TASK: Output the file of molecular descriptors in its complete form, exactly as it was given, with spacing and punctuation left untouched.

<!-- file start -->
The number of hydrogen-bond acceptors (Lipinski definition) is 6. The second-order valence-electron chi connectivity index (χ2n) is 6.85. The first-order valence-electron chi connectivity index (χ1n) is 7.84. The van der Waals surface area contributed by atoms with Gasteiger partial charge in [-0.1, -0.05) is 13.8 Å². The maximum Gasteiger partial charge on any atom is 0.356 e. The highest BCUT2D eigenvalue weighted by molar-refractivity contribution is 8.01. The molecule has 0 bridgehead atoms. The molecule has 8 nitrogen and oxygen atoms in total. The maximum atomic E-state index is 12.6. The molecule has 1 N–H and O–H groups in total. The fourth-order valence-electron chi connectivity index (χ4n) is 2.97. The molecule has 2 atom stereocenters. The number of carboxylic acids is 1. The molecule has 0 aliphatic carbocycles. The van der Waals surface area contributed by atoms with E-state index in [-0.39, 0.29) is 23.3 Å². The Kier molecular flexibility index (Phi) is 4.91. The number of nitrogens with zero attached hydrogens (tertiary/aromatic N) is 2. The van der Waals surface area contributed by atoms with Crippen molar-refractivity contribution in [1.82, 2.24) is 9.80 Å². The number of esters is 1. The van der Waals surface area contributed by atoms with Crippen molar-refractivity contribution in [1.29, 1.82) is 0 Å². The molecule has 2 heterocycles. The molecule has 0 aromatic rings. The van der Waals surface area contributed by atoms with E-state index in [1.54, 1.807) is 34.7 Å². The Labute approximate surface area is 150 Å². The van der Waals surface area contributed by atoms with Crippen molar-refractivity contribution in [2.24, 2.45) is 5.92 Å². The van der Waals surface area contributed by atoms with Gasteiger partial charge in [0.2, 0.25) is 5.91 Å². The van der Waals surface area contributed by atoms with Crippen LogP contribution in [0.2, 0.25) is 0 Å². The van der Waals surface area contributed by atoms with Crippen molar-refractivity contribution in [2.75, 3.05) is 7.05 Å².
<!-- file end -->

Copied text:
The number of hydrogen-bond acceptors (Lipinski definition) is 6. The second-order valence-electron chi connectivity index (χ2n) is 6.85. The first-order valence-electron chi connectivity index (χ1n) is 7.84. The van der Waals surface area contributed by atoms with Gasteiger partial charge in [-0.1, -0.05) is 13.8 Å². The maximum Gasteiger partial charge on any atom is 0.356 e. The highest BCUT2D eigenvalue weighted by molar-refractivity contribution is 8.01. The molecule has 0 bridgehead atoms. The molecule has 8 nitrogen and oxygen atoms in total. The maximum atomic E-state index is 12.6. The molecule has 1 N–H and O–H groups in total. The fourth-order valence-electron chi connectivity index (χ4n) is 2.97. The molecule has 2 atom stereocenters. The number of carboxylic acids is 1. The molecule has 0 aliphatic carbocycles. The van der Waals surface area contributed by atoms with E-state index in [-0.39, 0.29) is 23.3 Å². The Kier molecular flexibility index (Phi) is 4.91. The number of nitrogens with zero attached hydrogens (tertiary/aromatic N) is 2. The van der Waals surface area contributed by atoms with Crippen molar-refractivity contribution in [1.82, 2.24) is 9.80 Å². The number of esters is 1. The van der Waals surface area contributed by atoms with Crippen molar-refractivity contribution in [1.29, 1.82) is 0 Å². The molecule has 2 heterocycles. The molecule has 0 aromatic rings. The van der Waals surface area contributed by atoms with E-state index in [1.54, 1.807) is 34.7 Å². The Labute approximate surface area is 150 Å². The van der Waals surface area contributed by atoms with Crippen molar-refractivity contribution in [2.24, 2.45) is 5.92 Å². The van der Waals surface area contributed by atoms with Gasteiger partial charge in [0.2, 0.25) is 5.91 Å². The van der Waals surface area contributed by atoms with Crippen LogP contribution in [0.2, 0.25) is 0 Å². The van der Waals surface area contributed by atoms with Crippen molar-refractivity contribution in [2.75, 3.05) is 7.05 Å².